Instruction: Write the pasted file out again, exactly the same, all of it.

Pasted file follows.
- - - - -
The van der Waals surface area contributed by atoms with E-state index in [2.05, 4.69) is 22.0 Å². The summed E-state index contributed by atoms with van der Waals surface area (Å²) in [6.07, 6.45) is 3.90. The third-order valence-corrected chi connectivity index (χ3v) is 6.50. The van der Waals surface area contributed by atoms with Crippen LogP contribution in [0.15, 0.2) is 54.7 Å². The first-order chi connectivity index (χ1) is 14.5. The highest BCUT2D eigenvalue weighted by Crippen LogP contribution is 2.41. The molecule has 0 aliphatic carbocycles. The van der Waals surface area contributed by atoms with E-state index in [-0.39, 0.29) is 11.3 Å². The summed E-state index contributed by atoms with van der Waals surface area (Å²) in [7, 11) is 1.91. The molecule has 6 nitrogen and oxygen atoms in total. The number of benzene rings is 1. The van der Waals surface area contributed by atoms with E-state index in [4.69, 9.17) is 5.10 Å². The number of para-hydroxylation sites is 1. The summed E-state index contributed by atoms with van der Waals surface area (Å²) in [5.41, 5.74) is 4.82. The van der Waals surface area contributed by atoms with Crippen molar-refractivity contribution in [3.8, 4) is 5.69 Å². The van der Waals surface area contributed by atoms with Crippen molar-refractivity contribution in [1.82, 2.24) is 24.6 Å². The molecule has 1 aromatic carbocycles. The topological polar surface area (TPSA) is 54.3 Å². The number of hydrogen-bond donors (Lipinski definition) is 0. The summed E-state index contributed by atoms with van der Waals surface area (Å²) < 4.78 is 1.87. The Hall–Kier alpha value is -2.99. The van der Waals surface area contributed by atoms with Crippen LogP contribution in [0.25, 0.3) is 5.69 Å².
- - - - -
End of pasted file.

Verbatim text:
The van der Waals surface area contributed by atoms with E-state index in [2.05, 4.69) is 22.0 Å². The summed E-state index contributed by atoms with van der Waals surface area (Å²) in [6.07, 6.45) is 3.90. The third-order valence-corrected chi connectivity index (χ3v) is 6.50. The van der Waals surface area contributed by atoms with Crippen LogP contribution in [0.15, 0.2) is 54.7 Å². The first-order chi connectivity index (χ1) is 14.5. The highest BCUT2D eigenvalue weighted by Crippen LogP contribution is 2.41. The molecule has 0 aliphatic carbocycles. The van der Waals surface area contributed by atoms with E-state index in [-0.39, 0.29) is 11.3 Å². The summed E-state index contributed by atoms with van der Waals surface area (Å²) in [7, 11) is 1.91. The molecule has 6 nitrogen and oxygen atoms in total. The number of benzene rings is 1. The van der Waals surface area contributed by atoms with E-state index in [4.69, 9.17) is 5.10 Å². The number of para-hydroxylation sites is 1. The summed E-state index contributed by atoms with van der Waals surface area (Å²) in [5.41, 5.74) is 4.82. The van der Waals surface area contributed by atoms with Crippen molar-refractivity contribution in [3.8, 4) is 5.69 Å². The van der Waals surface area contributed by atoms with Crippen molar-refractivity contribution in [1.82, 2.24) is 24.6 Å². The molecule has 1 aromatic carbocycles. The topological polar surface area (TPSA) is 54.3 Å². The number of hydrogen-bond donors (Lipinski definition) is 0. The summed E-state index contributed by atoms with van der Waals surface area (Å²) < 4.78 is 1.87. The Hall–Kier alpha value is -2.99. The van der Waals surface area contributed by atoms with Crippen LogP contribution in [0.25, 0.3) is 5.69 Å².